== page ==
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Let’s Talk About the American Elections, Voting, and Democratic Values in English Class
Who makes the rules? Who chooses the rulers? Can citizens peacefully replace ineffective, unpopular leaders?
Yes, we can!
In the United States of America, voters enjoyed their opportunity to hire and fire their President. People voted, machines counted the votes, and millions of people around the nation smiled, laughed, and felt hopeful again. Senator Obama, as so often, captured the power and beauty of the peaceful transfer of power in his eloquent speech Tuesday.
“If there is anyone out there who still doubts that America is a place where all things are possible; who still wonders if the dream of our founders is alive in our time; who still questions the power of our democracy, tonight is your answer. “
Barack Hussein Obama (1961- ), President-elect of the United States
What a patriotic quotation celebrating freedom! Cara Fulton, at maestrousa.com and ESL maven, suggests adding Obama’s quote to the list of great quotes and next edition of Compelling Conversations. Cara, who helps students develop the full spectrum of English language skills, sees the power of Obama’s election as a celebration of America. Reka, another friend and ESL teacher is adding excerpts from Obama’s speech to her oral skills course for international students. (Note: Reka watch the two times – back to back – on election night.) Americans, across the country, felt united in a shared moment of hope and pride. Our system, the democratic system, still works! Voting counts.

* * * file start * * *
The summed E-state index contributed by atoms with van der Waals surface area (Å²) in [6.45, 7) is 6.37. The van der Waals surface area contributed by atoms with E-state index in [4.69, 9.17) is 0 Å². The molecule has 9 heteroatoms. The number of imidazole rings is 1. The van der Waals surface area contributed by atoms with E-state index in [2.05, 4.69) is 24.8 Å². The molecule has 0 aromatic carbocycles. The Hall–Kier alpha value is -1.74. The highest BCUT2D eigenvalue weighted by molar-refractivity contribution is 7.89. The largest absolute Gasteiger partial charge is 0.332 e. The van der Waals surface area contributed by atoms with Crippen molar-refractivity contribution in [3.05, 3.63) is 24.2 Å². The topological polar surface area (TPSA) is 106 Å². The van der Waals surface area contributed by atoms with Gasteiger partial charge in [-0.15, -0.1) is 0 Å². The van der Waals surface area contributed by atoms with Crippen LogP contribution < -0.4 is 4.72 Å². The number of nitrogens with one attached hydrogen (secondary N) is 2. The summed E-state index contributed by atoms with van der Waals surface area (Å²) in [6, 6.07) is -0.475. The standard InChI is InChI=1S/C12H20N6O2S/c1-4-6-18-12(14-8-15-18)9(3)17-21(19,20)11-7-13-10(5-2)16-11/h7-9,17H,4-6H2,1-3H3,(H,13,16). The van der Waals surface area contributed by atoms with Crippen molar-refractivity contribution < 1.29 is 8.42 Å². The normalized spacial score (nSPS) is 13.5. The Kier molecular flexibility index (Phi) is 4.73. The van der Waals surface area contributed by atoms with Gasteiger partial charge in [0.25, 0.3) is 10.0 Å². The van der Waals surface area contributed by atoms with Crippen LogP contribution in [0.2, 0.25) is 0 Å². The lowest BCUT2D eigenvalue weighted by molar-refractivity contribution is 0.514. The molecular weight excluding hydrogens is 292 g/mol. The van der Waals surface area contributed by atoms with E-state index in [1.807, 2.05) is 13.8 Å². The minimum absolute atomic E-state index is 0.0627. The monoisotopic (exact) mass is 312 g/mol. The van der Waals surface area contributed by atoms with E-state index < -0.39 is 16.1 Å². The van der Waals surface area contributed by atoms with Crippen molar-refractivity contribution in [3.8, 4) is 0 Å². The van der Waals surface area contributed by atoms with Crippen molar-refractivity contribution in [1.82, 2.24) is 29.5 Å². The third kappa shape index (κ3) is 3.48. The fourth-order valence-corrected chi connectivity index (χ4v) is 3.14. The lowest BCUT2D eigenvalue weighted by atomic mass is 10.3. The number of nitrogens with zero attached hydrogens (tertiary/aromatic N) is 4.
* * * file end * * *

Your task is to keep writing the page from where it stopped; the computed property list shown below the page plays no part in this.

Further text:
We are coming back – to our ideals, our citizens, and our best traditions! The United States, the first nation explicitly created on enlightenment ideals, will become an inspiring 21st century nation.
This surprising election seems like a very teachable moment. Immigrants and international students can rest assured that they made the right decision to come to the United States. English language learners around the world should feel the enlarged possibilities that come with our strange tongue. European sceptics and Arab critics should candidly reassess their prejudices about Americans and the American government. After all, Obama – the son of an international African student and an adventurous Midwestern scholar – has just won the Presidency of the United States. Where else could that happen?
ESL teachers, especially in the United States, can and should celebrate this democratic tradition in our classrooms. Immigrants, refugees, and international students – in the United States and other western democratic countries – often understand the power of democracy on a deeper level than many jaded Americans. The passion of students for good government, justice, and voting will lead to an engaging discussions. Let’s give students a chance to speak up in our classes, and marvel at the election of Obama.
Click here for a free advanced ESL conversation lesson on Voting from Compelling Conversations.
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